Stratford review: Bronte: The World Without feels unmoored

BRONTE: THE WORLD WITHOUT by Jordi Mand (Stratford). At the Studio Theatre (34 George East, Stratford). Runs to October 13..


BRONTE: THE WORLD WITHOUT by Jordi Mand (Stratford). At the Studio Theatre (34 George East, Stratford). Runs to October 13. $109.25-$146.25, some discounts. stratfordfestival.ca. Rating: NN

The unfortunate irony of Bronte: The World Without is that a play about three of the worlds most compelling storytellers lacks an interesting narrative itself.

Jordi Mands work about sibling scribes Charlotte (Beryl Bain), Emily (Jessica B. Hill) and Anne Bronte (Andrea Rankin) takes place over three eventful years, 1846 to 49.

During this time, the three metamorphose from impoverished women taking care of their increasingly ill clergyman father and their alcoholic brother (both unseen, yet cleverly evoked through Anton de Groots sound design in Vanessa Porteouss production) to novelists of varying acclaim. By the end, two of them, as well as that brother, will be dead.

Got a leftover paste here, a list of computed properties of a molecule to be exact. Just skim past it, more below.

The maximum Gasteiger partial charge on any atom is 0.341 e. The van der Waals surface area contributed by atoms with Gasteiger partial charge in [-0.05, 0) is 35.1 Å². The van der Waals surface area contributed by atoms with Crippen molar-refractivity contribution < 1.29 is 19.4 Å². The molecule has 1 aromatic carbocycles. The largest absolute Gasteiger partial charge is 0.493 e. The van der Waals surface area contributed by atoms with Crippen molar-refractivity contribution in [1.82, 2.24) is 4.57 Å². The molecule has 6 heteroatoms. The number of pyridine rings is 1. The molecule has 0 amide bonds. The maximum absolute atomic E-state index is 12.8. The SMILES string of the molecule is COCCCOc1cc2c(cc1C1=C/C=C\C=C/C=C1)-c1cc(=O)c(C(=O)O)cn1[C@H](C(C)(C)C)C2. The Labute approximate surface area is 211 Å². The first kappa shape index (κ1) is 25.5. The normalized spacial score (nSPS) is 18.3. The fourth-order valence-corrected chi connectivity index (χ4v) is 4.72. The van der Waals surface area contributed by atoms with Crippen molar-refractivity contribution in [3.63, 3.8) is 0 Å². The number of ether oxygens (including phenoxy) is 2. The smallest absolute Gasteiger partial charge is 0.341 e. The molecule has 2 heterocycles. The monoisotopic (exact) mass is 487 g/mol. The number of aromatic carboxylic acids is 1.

Mand is less concerned with the sisters inner worlds than with their outer ones the without of the title. Hence, we get details about looking for employment (usually as governesses), adding up household expenses and, when they start getting published, who gets better reviews. (Charlottes Jane Eyre is universally beloved, while Emilys Wuthering Heights is trashed and Annes Agnes Grey ignored.)

All of that is fine in a Wiki-entry way. But Mand (Between The Sheets, Caught) never convinces us of the womens imaginations and storytelling skills. The Brontes works must be in the public domain. Why not try out some passages on us, if not in dialogue as it seems the sisters were secretive about their work then in monologues?

Theres also little sense of place strange, since the Yorkshire moors figure prominently in a lot of the womens fiction.

And the musical choices Chopin one moment, Regina Spektor the next are disorienting.

What were left with is a thin slip of a play that serves more as a showcase for the fine acting ensemble (Bain is particularly commanding) than a look at three essential voices in 19th-century literature.

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